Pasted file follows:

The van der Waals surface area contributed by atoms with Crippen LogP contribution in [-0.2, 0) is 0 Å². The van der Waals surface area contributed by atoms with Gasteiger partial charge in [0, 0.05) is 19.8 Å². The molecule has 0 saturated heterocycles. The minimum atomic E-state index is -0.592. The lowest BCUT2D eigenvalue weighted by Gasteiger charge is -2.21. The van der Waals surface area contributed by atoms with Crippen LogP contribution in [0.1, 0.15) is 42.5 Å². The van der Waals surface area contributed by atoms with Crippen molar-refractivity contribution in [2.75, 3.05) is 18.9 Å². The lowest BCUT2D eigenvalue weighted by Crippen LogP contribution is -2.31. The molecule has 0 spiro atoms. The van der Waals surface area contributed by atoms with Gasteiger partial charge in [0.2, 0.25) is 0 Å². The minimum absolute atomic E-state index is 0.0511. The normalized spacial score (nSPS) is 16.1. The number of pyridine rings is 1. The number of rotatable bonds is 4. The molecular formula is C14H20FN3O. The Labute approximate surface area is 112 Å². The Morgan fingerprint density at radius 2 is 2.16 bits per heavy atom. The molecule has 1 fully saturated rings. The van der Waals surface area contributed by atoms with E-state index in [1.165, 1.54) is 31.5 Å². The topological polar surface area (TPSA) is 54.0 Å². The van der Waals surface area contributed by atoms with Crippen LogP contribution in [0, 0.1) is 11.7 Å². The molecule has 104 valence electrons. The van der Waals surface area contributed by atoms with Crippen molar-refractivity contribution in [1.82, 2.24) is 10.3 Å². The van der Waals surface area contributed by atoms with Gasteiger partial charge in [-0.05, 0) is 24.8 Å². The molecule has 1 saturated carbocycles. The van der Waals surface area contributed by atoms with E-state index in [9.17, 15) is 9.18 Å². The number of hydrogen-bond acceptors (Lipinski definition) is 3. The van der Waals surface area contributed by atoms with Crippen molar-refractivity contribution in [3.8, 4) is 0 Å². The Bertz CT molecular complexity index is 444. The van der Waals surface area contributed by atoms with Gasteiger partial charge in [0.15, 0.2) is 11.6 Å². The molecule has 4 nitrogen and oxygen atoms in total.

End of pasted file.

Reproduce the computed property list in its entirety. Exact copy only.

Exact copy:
The van der Waals surface area contributed by atoms with Crippen LogP contribution in [-0.2, 0) is 0 Å². The van der Waals surface area contributed by atoms with Gasteiger partial charge in [0, 0.05) is 19.8 Å². The molecule has 0 saturated heterocycles. The minimum atomic E-state index is -0.592. The lowest BCUT2D eigenvalue weighted by Gasteiger charge is -2.21. The van der Waals surface area contributed by atoms with Crippen LogP contribution in [0.1, 0.15) is 42.5 Å². The van der Waals surface area contributed by atoms with Crippen molar-refractivity contribution in [2.75, 3.05) is 18.9 Å². The lowest BCUT2D eigenvalue weighted by Crippen LogP contribution is -2.31. The molecule has 0 spiro atoms. The van der Waals surface area contributed by atoms with Gasteiger partial charge in [0.2, 0.25) is 0 Å². The minimum absolute atomic E-state index is 0.0511. The normalized spacial score (nSPS) is 16.1. The number of pyridine rings is 1. The number of rotatable bonds is 4. The molecular formula is C14H20FN3O. The Labute approximate surface area is 112 Å². The Morgan fingerprint density at radius 2 is 2.16 bits per heavy atom. The molecule has 1 fully saturated rings. The van der Waals surface area contributed by atoms with E-state index in [1.165, 1.54) is 31.5 Å². The topological polar surface area (TPSA) is 54.0 Å². The van der Waals surface area contributed by atoms with Crippen LogP contribution in [0, 0.1) is 11.7 Å². The molecule has 104 valence electrons. The van der Waals surface area contributed by atoms with Crippen molar-refractivity contribution in [1.82, 2.24) is 10.3 Å². The van der Waals surface area contributed by atoms with Gasteiger partial charge in [-0.05, 0) is 24.8 Å². The molecule has 1 saturated carbocycles. The van der Waals surface area contributed by atoms with E-state index in [9.17, 15) is 9.18 Å². The number of hydrogen-bond acceptors (Lipinski definition) is 3. The van der Waals surface area contributed by atoms with Crippen molar-refractivity contribution in [3.8, 4) is 0 Å². The Bertz CT molecular complexity index is 444. The van der Waals surface area contributed by atoms with Gasteiger partial charge in [0.15, 0.2) is 11.6 Å². The molecule has 4 nitrogen and oxygen atoms in total.